From 1 March 2017 new legislation has brought about change in
civil procedure. Our District Court, High Court, Court of Appeal
and Supreme Court are now all governed by new Acts.
Whilst the overarching legislation concerning our courts has been reorganised, the substantive changes within the legislation are less monumental.
A key change affecting many of our clients is an increase in District Court jurisdiction, increasing the monetary claim limit from $200,000 to $350,000. This offers an effective alternative to the High Court for higher value civil disputes.
Other changes include:
- Many section numbers within the statutes have been altered (rather than their substance), which is bound to keep lawyers on their toes.
- New sections give Judges express authority to stop vexatious claims which have no merit.
- The introduction of an Interest on Money Claims Act 2016 which is due to come into force in January 2018. This statute will replace a range of old rules, which had to be read in conjunction with separate Orders in Council. The new regime will give greater uniformity to the way in which interest is calculated on judgment debts. A progressive-looking 'internet interest calculator' is proposed in the schedule to the statute, replacing the need for manual calculations that lawyers presently carry out.
- The High Court Rules have been elevated in their status from subordinate rules to part of the statute. Interestingly the District Court Rules, Court of Appeal Rules and Supreme Court Rules have not received the same treatment.
- Appeal rights have changed in the High Court. The process of appealing decisions of Associate Judges and High Court Judges are now treated alike, and litigants who wish to challenge High Court interlocutory decisions now have an additional hurdle of obtaining leave before they can appeal. This has been met with some criticism, as it means that Judge who made the decision appealed against can decide whether to allow or stop the appeal from proceeding the next stage.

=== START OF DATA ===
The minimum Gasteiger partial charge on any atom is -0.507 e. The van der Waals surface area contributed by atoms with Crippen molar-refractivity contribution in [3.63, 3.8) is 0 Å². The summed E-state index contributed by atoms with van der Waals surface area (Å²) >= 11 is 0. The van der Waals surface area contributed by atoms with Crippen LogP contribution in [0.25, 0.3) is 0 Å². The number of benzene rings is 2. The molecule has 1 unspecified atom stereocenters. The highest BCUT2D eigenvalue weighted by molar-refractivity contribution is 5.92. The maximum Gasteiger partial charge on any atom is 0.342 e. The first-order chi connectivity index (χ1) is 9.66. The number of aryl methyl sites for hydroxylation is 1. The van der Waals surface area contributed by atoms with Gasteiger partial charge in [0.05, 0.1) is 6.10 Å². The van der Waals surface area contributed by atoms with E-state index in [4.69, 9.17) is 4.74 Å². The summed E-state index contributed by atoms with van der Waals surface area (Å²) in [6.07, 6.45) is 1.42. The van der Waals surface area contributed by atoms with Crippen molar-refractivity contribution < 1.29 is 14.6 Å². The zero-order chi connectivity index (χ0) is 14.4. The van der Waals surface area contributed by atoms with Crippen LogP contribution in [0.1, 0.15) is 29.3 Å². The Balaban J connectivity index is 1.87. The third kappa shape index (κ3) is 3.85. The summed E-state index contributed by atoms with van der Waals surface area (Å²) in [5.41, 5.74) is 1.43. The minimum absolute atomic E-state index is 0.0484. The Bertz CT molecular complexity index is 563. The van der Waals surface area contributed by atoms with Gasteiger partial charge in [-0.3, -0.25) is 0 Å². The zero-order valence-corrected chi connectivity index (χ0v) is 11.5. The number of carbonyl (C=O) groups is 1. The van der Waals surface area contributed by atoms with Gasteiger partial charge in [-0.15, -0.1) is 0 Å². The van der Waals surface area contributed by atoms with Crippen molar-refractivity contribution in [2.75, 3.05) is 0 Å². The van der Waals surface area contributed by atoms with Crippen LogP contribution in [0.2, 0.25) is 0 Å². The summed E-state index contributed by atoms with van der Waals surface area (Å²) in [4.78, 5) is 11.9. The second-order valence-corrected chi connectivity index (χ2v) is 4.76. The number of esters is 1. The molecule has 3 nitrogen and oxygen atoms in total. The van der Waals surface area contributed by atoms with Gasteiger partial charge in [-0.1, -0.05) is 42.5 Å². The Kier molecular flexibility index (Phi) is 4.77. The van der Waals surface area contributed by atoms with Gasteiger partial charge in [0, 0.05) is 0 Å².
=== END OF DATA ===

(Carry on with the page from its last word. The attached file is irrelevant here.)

In its move through Parliament, the Judicature Modernisation Bill (from which the changes above have evolved from) had hinted at an increase in the jurisdiction of the Disputes Tribunal from $15,000, or $20,000 by agreement, to $25,000, or $30,000 by agreement. This change has not been adopted, however, it seems likely that this increase will be brought about in future.
Some more exciting changes lie ahead for litigants as courts slowly move away from paper based files and transition into a more electronic environment. The Electronic Courts and Tribunals Act 2016 is waiting in the wings and on its introduction will enable filing of court documents electronically. We welcome the introduction of this statute and expect it to be as successful as the recent adoption of electronic discovery protocols and electronic casebooks for trial.
The content of this article is intended to provide a general guide to the subject matter. Specialist advice should be sought about your specific circumstances.